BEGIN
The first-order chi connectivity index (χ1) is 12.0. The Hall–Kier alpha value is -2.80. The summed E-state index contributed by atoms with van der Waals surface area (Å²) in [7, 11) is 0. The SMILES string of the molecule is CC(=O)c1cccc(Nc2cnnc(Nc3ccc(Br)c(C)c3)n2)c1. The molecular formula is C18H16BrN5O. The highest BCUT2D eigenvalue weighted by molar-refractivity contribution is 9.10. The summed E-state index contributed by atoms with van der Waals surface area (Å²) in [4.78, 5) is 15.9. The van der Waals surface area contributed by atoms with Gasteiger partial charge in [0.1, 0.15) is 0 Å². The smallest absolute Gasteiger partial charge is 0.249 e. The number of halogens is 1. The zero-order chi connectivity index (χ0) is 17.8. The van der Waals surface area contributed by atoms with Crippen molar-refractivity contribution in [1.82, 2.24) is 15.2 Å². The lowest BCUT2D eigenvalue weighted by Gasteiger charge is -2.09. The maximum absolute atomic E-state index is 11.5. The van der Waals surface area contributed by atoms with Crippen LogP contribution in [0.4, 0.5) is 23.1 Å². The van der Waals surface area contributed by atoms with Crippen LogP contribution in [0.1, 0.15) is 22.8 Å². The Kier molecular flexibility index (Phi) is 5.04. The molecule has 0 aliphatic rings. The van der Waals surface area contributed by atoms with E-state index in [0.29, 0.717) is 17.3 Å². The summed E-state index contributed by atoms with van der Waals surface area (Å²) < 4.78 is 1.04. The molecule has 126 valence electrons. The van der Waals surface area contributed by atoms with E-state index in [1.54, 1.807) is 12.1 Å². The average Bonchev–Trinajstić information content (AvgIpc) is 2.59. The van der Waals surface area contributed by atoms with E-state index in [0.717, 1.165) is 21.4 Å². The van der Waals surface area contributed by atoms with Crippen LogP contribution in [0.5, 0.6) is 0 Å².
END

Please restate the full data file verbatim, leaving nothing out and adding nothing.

The first-order chi connectivity index (χ1) is 12.0. The Hall–Kier alpha value is -2.80. The summed E-state index contributed by atoms with van der Waals surface area (Å²) in [7, 11) is 0. The SMILES string of the molecule is CC(=O)c1cccc(Nc2cnnc(Nc3ccc(Br)c(C)c3)n2)c1. The molecular formula is C18H16BrN5O. The highest BCUT2D eigenvalue weighted by molar-refractivity contribution is 9.10. The summed E-state index contributed by atoms with van der Waals surface area (Å²) in [4.78, 5) is 15.9. The van der Waals surface area contributed by atoms with Gasteiger partial charge in [0.1, 0.15) is 0 Å². The smallest absolute Gasteiger partial charge is 0.249 e. The number of halogens is 1. The zero-order chi connectivity index (χ0) is 17.8. The van der Waals surface area contributed by atoms with Crippen molar-refractivity contribution in [1.82, 2.24) is 15.2 Å². The lowest BCUT2D eigenvalue weighted by Gasteiger charge is -2.09. The maximum absolute atomic E-state index is 11.5. The van der Waals surface area contributed by atoms with Crippen LogP contribution in [0.4, 0.5) is 23.1 Å². The van der Waals surface area contributed by atoms with Crippen LogP contribution in [0.1, 0.15) is 22.8 Å². The Kier molecular flexibility index (Phi) is 5.04. The molecule has 0 aliphatic rings. The van der Waals surface area contributed by atoms with E-state index in [0.29, 0.717) is 17.3 Å². The summed E-state index contributed by atoms with van der Waals surface area (Å²) < 4.78 is 1.04. The molecule has 126 valence electrons. The van der Waals surface area contributed by atoms with E-state index in [1.54, 1.807) is 12.1 Å². The average Bonchev–Trinajstić information content (AvgIpc) is 2.59. The van der Waals surface area contributed by atoms with E-state index in [0.717, 1.165) is 21.4 Å². The van der Waals surface area contributed by atoms with Crippen LogP contribution in [0.5, 0.6) is 0 Å².